A photo showing some of the crowds at Bangkok Pride Parade 2023 showing a snippet of Life in Thailand for queer people. Credit OraMAAG via Wikimedia Commons
A photo showing some of the crowds at Bangkok Pride Parade 2023 showing a snippet of Life in Thailand for queer people. Credit OraMAAG via Wikimedia Commons

The western world has a perception of our Southeast Asian country as very progressive and LGBTQIA+ friendly. I suppose there is some truth in that.  We even recently passed a marriage equality bill! But life in Thailand as a transgender lesbian woman doesn’t actually match up to that idealised view.

While it is true that most people here aren’t really homophobic or transphobic, at least explicitly. I think realistically, most people just don’t care enough to express hatred towards LGBTQIA+ people. For the most part, people here generally perceive LGBTQIA+ matters as discrete from the political spectrum. Some queer folks are even conservative themselves.

But that makes life in Thailand as a transgender person a bit of a double edged sword. As I said, most people don’t care enough to campaign against us, but that also means they don’t generally care enough to fight for us and our basic rights either. At least not until these past few years with the movement for marriage equality.

It’s this kind of attitude that makes life in Thailand a little fraught with complexity. For example in schools or workplaces a transgender person can be themselves and behave however they like without breaking any rules. Yet at the same time they are not allowed to wear the uniform or hairstyle of their gender. Many of the best schools are segregated by gender which can be difficult for transgender youth.

This apathy has led to a standstill on trans rights in Thailand. Our country doesn’t have legal recognition of gender identity currently, though trans people are somewhat recognised and exist in society; it’s just vastly easier to say you’re cisgender and gay, so many do. Life in Thailand says you can be different, but only in certain ways.

In my experience I’ve found a lot of people here have linked sexuality and gender identity as one concept in their minds. When I tell people I’m a transgender lesbian it’s not uncommon to hear people ask “why even transition if not to lure men?” Which is an obviously harmful idea.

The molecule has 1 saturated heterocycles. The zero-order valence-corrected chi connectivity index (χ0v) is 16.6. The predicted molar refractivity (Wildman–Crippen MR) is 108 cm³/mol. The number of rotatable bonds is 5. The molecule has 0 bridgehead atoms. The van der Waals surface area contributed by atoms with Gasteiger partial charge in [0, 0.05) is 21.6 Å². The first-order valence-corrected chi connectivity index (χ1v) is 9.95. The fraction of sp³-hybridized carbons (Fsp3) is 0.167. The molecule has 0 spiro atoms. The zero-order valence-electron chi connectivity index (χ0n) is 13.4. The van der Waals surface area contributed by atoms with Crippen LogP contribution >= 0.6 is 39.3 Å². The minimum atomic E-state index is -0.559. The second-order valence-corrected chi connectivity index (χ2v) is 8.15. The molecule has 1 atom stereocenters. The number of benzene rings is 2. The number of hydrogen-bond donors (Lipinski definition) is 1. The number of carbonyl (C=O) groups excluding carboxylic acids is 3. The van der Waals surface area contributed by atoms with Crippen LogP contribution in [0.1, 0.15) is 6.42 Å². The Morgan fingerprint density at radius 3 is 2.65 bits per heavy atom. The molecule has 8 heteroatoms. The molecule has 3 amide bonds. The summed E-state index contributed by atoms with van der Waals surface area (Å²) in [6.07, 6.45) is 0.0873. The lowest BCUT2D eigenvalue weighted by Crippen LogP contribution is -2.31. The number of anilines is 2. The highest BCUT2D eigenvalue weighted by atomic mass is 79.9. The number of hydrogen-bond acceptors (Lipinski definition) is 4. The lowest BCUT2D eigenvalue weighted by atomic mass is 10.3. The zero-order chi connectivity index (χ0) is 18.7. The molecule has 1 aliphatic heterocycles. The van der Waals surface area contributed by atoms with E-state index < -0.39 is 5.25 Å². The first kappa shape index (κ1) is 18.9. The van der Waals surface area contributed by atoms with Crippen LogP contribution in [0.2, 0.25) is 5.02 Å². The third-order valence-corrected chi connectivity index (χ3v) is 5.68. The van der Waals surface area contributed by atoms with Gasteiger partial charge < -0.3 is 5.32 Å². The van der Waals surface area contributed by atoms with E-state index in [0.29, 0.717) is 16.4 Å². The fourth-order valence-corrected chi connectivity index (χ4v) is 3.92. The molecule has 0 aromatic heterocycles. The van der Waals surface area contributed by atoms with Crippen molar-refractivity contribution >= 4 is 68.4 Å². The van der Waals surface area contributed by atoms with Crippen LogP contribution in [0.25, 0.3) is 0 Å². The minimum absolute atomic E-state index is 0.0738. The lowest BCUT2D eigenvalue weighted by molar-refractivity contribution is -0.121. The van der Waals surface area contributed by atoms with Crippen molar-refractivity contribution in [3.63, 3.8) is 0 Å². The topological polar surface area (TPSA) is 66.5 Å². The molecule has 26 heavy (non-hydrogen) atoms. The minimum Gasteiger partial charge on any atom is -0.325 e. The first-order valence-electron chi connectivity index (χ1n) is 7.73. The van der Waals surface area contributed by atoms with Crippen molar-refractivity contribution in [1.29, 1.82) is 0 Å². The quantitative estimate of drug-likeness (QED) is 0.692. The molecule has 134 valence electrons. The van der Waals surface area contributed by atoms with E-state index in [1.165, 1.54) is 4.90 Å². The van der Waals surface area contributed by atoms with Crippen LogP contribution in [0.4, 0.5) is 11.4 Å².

These harmful ideas also negatively impact trans people experiencing life in Thailand. I’ve seen trans people spread the idea that gender transition is totally possible, but only with bottom surgery. Mostly in the context of vaginoplasty as phalloplasty and the trans masc side of things are significantly less known about. This further creates the effect where people who would likely have come out as transgender don’t, often preferring to identify as gender non-conforming cisgender people.

Of course, gender non-conforming people exist everywhere and they are valid and important. But after experiencing life in Thailand as a transgender lesbian woman its hard not to see how the outdated laws and attitudes towards trans people have helped sow confusion and led to people misunderstanding what they can be.

Westerners probably know Thailand’s relationship with transgender people via the doctors who specialise in bottom surgery here. It seems to be all that people talk about when westerners mention Thailand and trans people, so much so that even trans people ourselves start to think that there are other ways to be transgender. For example, I didn’t even know HRT existed until a few years ago and since our sources for it often aren’t particularly legitimate it can feel like we’re doing something very unsafe despite this medication being safely prescribed around the world for decades.

Then there’s the Thai media. The trans stereotype in Thai media is a trans woman who is funny, over-the-top, talented, obsessed with men and their own beauty. It’s a caricature of transgender women for the purposes of entertaining cisgender people. It reinforces all of the negative things above about how trans people are viewed in Thailand and impacts trans people by making us think that’s what we should also aspire to be in order to be accepted.

I don’t think Thailand has a problem with the lack of representing trans people in media but rather a lack of good and diverse representation. There’s a lot of different trans people with a lot of different perspectives, ideas and beliefs. I think if I had been exposed to some of those while growing up I might not have struggled to realise I was also one of them.

Growing up I’d always seen trans people, I knew they existed and I was never taught to hate, despise or avoid them by my family or by anyone else. I just didn’t really see myself in the shoes of the over-the-top obsessed with men trans woman on the TV. I wasn’t obsessed with beauty and I don’t think my only options should be sketchy pills and surgery. Ultimately the conclusion I came to was that I must be just a guy who is into women and crossdresses from time to time.

It’s only when I found the online international trans community that the illusion broke down for me. Society told me there was one specific way to be a transgender woman and it wasn’t what I was – but the online community showed me that there is no one way to be transgender. I found out that transgender lesbians exist, that HRT exists and is safe, I found out that identities don’t necessarily relate to what genitals you have or who you’re attracted to.